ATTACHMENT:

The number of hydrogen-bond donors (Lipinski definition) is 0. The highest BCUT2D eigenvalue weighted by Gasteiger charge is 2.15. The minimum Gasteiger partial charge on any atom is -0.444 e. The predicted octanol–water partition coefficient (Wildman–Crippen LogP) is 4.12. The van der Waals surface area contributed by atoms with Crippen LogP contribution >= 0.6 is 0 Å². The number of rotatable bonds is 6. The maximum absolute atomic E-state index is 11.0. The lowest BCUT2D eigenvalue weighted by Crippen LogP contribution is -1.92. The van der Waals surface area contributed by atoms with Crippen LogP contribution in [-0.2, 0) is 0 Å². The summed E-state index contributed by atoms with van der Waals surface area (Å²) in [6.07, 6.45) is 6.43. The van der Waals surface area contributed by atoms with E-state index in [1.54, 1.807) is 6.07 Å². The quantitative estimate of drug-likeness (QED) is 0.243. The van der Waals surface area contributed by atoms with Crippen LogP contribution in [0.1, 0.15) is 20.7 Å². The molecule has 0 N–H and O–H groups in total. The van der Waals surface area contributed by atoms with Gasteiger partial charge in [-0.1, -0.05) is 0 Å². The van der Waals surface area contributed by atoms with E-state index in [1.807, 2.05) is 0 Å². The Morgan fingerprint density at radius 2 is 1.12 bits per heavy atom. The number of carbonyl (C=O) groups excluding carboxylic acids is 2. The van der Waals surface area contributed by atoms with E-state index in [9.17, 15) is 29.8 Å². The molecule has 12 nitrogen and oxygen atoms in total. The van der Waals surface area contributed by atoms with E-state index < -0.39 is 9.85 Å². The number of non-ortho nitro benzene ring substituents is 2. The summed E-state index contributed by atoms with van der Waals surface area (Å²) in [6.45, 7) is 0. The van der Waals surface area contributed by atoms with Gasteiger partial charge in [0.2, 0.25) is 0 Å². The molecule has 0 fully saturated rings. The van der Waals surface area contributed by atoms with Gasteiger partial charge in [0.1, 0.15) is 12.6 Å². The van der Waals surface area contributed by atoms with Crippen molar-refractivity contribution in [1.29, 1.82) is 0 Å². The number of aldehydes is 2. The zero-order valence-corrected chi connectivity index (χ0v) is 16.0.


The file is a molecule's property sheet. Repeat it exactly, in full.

The number of hydrogen-bond donors (Lipinski definition) is 0. The highest BCUT2D eigenvalue weighted by Gasteiger charge is 2.15. The minimum Gasteiger partial charge on any atom is -0.444 e. The predicted octanol–water partition coefficient (Wildman–Crippen LogP) is 4.12. The van der Waals surface area contributed by atoms with Crippen LogP contribution >= 0.6 is 0 Å². The number of rotatable bonds is 6. The maximum absolute atomic E-state index is 11.0. The lowest BCUT2D eigenvalue weighted by Crippen LogP contribution is -1.92. The van der Waals surface area contributed by atoms with Crippen LogP contribution in [-0.2, 0) is 0 Å². The summed E-state index contributed by atoms with van der Waals surface area (Å²) in [6.07, 6.45) is 6.43. The van der Waals surface area contributed by atoms with E-state index in [1.54, 1.807) is 6.07 Å². The quantitative estimate of drug-likeness (QED) is 0.243. The van der Waals surface area contributed by atoms with Crippen LogP contribution in [0.1, 0.15) is 20.7 Å². The molecule has 0 N–H and O–H groups in total. The van der Waals surface area contributed by atoms with Gasteiger partial charge in [-0.1, -0.05) is 0 Å². The van der Waals surface area contributed by atoms with E-state index in [1.807, 2.05) is 0 Å². The Morgan fingerprint density at radius 2 is 1.12 bits per heavy atom. The number of carbonyl (C=O) groups excluding carboxylic acids is 2. The van der Waals surface area contributed by atoms with E-state index in [9.17, 15) is 29.8 Å². The molecule has 12 nitrogen and oxygen atoms in total. The van der Waals surface area contributed by atoms with E-state index < -0.39 is 9.85 Å². The number of non-ortho nitro benzene ring substituents is 2. The summed E-state index contributed by atoms with van der Waals surface area (Å²) in [6.45, 7) is 0. The van der Waals surface area contributed by atoms with Gasteiger partial charge in [0.2, 0.25) is 0 Å². The molecule has 0 fully saturated rings. The van der Waals surface area contributed by atoms with Gasteiger partial charge in [0.1, 0.15) is 12.6 Å². The van der Waals surface area contributed by atoms with Crippen molar-refractivity contribution in [1.29, 1.82) is 0 Å². The number of aldehydes is 2. The zero-order valence-corrected chi connectivity index (χ0v) is 16.0.